Head Brewer Niko Tonks on Giantsbane Double Stout.
Style conventions are a funny thing. At their best, they’re useful guidelines – a roadmap to a successful beer recipe. At their worst, they strangle creativity and box people into practices that probably never made sense in the first place (see: crystal malt in pale ales).
Brewery portfolios can be the same way. You start out brewing to a personal style, and hopefully, that continues to evolve and change as you go, but you get to be known for a few things. In our case, you’ve probably heard of our lager biers, and our sour stuff. That’s how we like it, but it doesn’t mean that’s all we enjoy doing.
Giantsbane, our “double stout,” is a solid example of both of these truths. It’s not a beer built to a style designation, and it’s not something that you’d immediately point to as being in our wheelhouse: high alcohol, malty, not afraid to be a little bit sweet. It’s a demonstration of when going outside the norm can be a rewarding thing.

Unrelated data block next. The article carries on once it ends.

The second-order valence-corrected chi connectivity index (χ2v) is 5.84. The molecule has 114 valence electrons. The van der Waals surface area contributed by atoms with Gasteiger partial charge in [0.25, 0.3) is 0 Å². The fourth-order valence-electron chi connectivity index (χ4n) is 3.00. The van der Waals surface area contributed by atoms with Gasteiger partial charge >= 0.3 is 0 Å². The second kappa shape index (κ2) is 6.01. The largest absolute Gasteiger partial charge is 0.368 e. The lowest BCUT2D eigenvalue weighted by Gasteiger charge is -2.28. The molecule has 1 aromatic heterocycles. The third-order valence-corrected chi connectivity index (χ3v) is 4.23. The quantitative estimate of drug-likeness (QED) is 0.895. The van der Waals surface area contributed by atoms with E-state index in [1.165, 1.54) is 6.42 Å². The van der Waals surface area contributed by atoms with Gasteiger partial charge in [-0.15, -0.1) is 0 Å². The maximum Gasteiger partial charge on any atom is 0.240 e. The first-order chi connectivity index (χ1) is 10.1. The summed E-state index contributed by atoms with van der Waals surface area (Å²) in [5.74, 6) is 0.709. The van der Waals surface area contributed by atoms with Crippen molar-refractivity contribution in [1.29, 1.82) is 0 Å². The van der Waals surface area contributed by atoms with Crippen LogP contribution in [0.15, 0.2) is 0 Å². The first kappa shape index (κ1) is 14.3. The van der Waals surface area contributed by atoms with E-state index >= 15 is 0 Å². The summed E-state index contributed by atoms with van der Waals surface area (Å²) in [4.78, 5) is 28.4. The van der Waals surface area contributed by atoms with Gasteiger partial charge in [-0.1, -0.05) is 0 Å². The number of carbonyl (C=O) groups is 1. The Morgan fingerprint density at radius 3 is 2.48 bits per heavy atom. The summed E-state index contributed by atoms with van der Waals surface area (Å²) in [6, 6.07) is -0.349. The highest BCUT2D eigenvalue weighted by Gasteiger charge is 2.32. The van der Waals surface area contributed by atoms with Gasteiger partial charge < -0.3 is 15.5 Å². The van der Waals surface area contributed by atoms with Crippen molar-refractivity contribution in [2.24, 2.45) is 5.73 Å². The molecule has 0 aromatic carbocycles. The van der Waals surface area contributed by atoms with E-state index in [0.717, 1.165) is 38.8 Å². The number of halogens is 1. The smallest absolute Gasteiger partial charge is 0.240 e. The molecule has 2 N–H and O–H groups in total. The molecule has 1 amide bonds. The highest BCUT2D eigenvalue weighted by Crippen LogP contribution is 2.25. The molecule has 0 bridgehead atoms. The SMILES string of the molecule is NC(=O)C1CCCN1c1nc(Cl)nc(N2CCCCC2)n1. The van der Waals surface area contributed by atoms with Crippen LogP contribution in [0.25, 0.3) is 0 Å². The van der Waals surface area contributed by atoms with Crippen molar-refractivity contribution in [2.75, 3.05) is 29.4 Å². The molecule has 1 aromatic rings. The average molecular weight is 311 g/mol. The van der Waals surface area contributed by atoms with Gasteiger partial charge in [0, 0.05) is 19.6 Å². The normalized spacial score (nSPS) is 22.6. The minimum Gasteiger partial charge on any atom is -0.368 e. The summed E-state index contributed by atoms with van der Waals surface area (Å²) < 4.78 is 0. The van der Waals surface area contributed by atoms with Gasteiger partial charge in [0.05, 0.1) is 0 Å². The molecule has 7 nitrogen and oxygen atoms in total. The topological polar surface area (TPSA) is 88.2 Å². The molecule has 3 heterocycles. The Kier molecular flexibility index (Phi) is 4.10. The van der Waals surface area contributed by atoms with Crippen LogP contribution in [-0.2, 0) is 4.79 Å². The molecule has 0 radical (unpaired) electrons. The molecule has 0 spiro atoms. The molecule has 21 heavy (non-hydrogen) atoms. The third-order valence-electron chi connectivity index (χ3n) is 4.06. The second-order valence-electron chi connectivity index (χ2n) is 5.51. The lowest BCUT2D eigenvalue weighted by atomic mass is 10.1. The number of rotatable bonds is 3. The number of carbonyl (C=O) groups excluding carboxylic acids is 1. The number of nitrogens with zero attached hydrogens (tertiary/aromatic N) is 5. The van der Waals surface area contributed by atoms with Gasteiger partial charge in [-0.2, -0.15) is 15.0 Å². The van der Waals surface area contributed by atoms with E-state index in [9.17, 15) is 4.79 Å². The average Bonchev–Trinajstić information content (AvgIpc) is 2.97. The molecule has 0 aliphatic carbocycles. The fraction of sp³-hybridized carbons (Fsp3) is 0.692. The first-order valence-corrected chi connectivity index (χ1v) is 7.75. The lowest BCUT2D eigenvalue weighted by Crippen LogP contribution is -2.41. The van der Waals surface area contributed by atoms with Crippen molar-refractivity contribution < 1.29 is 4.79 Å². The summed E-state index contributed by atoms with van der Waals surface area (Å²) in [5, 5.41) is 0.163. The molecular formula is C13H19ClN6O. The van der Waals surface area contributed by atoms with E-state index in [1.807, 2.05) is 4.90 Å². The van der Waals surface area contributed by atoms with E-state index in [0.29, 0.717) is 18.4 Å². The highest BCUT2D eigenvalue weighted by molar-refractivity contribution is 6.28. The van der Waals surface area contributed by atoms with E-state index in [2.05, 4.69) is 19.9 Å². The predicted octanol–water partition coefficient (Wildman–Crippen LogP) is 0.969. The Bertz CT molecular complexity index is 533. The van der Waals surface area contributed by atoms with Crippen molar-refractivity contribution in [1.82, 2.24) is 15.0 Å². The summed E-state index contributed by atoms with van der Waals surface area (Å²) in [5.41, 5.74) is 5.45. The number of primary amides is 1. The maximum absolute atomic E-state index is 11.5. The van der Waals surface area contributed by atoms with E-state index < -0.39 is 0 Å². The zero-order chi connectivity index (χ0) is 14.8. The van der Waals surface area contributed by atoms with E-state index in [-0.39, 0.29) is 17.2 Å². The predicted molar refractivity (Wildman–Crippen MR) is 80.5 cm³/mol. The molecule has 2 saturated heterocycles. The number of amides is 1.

The beer takes cues from the classic “Foreign Export” stout designation, but with a more modern American bent. It’s closer to an Imperial Stout than a standard American Stout (if that’s really even a thing), but it doesn’t rely on a full motor oil consistency to bludgeon you into submission. It’s a beer built for long, dark winters. The magic here is in the combination of specialty malts and grains we employ. Brown Malt and oats are stout secret sauce, and we’ve employed both of them here. Oats buoy the mouthfeel of what could otherwise be a roast bomb, and brown malt is the goldilocks zone of roasted malts: lots of roast flavor, but none of the ashy char of black malt. It’s a fine line to tread, brewing a big stout that emphasizes harmony, and we hope you agree we’ve managed to stay on that tightrope.
FAIR STATE STOUTS